There are a number of different metrics you can use to track the success of your inbound marketing efforts. When I started working in an agency, I was quickly indoctrinated into the belief that generating sales qualified leads (leads that have reached out to be contacted by sales) was THE name of the game.
As far as I was concerned, sales was a mysterious black box that I threw leads into. Because none of my clients had integrated their customer relationship management (CRM) system with their automated marketing software I could never see whether their sales team was updating these leads as opportunities, junk, or customers. Once those leads entered that black box I could only assume that some customers were coming out the other end.
My rudimentary understanding of sales
Was I generating sales qualified leads? Yes, plenty. Was I generating customers? I had no idea. So when it came time to try to measure ROI (something anyone throwing vast amounts of money at you is apt to ask for), the math got pretty fuzzy.
Pictured above: no CEO ever
Without customer data, there is no way to measure how effective your marketing efforts are at winning more customers (duh). Sure, sales qualified leads can be a decent approximation most of the time, but equating the two is a slippery slope. Let me tell you a story about a client I thought was doing fantastic on their paid advertising campaign.
Story Time: When "Sales Qualified Leads" Aren't Sales Qualified
We were doing a 3-month trial period of using Google AdWords and wanted to evaluate whether it was worth the investment to continue. Since we had no CRM integration, we were looking at the quality of leads the campaigns generated. When it comes to breaking down lead quality, I look at the lifecycle stage – are they just “information qualified” (essentially information freeloaders), or have they become marketing or sales qualified and shown explicit interest in the client’s brand or reached out to talk with sales? When I looked at this data in HubSpot, the vast majority (85%) of these paid leads were sales qualified.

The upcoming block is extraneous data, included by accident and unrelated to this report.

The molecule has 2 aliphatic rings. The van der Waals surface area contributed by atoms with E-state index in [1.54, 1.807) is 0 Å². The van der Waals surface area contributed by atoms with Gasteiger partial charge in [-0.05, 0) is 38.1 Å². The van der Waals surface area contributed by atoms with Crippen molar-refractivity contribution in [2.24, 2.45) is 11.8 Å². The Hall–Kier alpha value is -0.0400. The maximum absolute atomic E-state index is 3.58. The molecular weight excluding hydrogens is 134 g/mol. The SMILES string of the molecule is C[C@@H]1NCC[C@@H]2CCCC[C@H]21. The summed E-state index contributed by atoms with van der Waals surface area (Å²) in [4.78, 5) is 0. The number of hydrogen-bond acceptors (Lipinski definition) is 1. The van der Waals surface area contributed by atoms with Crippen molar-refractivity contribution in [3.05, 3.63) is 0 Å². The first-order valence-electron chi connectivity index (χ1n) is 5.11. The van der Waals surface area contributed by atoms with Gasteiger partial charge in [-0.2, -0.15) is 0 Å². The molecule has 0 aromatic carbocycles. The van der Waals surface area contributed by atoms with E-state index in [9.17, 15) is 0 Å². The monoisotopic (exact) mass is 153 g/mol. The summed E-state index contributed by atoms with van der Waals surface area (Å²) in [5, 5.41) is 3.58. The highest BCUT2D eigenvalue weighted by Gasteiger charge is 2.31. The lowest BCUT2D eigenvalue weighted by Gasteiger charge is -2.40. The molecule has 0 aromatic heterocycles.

From a lead quality perspective, the data we were seeing in HubSpot made these leads look like serious dollar signs. Paid leads were steadily growing month to month, and the vast majority were converting down the funnel into sales qualified leads (they were requesting product quotes). We could even see that these leads were viewing more pages than the average lead on our site. Face-value, these looked like poster children for quality leads and the smart recommendation would have been to invest more money in this campaign.
There was just one catch – our client cross-referenced the list of sales qualified leads that came in through the PPC campaign with their CRM and found out that not a single one of these 40 sales qualified leads turned into a sale.
Obviously once we found that out we paused the campaign, but can you see where the problem of incomplete information could have taken us? If the client hadn’t checked this for himself we could have been spending another thousand bucks a month on paid advertising for months before he started to suspect it might not have been getting results. But without being able to see the customer data, we would never have known the PPC campaign was wasting money.
... and we would never be able to Make It Rain
So why do so many businesses sold on inbound marketing not bother to do a CRM integration? Laziness, intimidation, “not enough time,” lack of expertise… you name it, we’ve heard a lot of different excuses from our clients. The most common scenario is that the CRM is being used as an administrative tool to assign leads to sales reps – not as an analytics tool to track the quality of the leads (which is where the real value lies). So the thought of the effort required to change old habits and teaching/enforcing your salesforce to actually record lead information may seem daunting. But if you want to ensure you’re making informed decisions based on the quality of your leads (and be able to measure your marketing ROI), you need to be able to look at customer data.
What to Do About It
Option A: Man up and do a CRM integration with your automated marketing software. Your marketing decisions will be much more informed when there’s instant and automatic feedback from your sales team on whether or not the leads you’re sending them are actually good.
Option B: Even if you’re not ready for a full-fledged CRM integration, at least get a list of recent customers on a monthly basis. This can be a simple Excel file with all of their email addresses in one column. You can upload this list into HubSpot and update the corresponding HubSpot leads to be tagged as customers. Minimal effort to maintain, big analytics payoff.
Option C: Continue to just push out what you hope are Sales Qualified Leads and cross your fingers.
(Don’t go with Option C).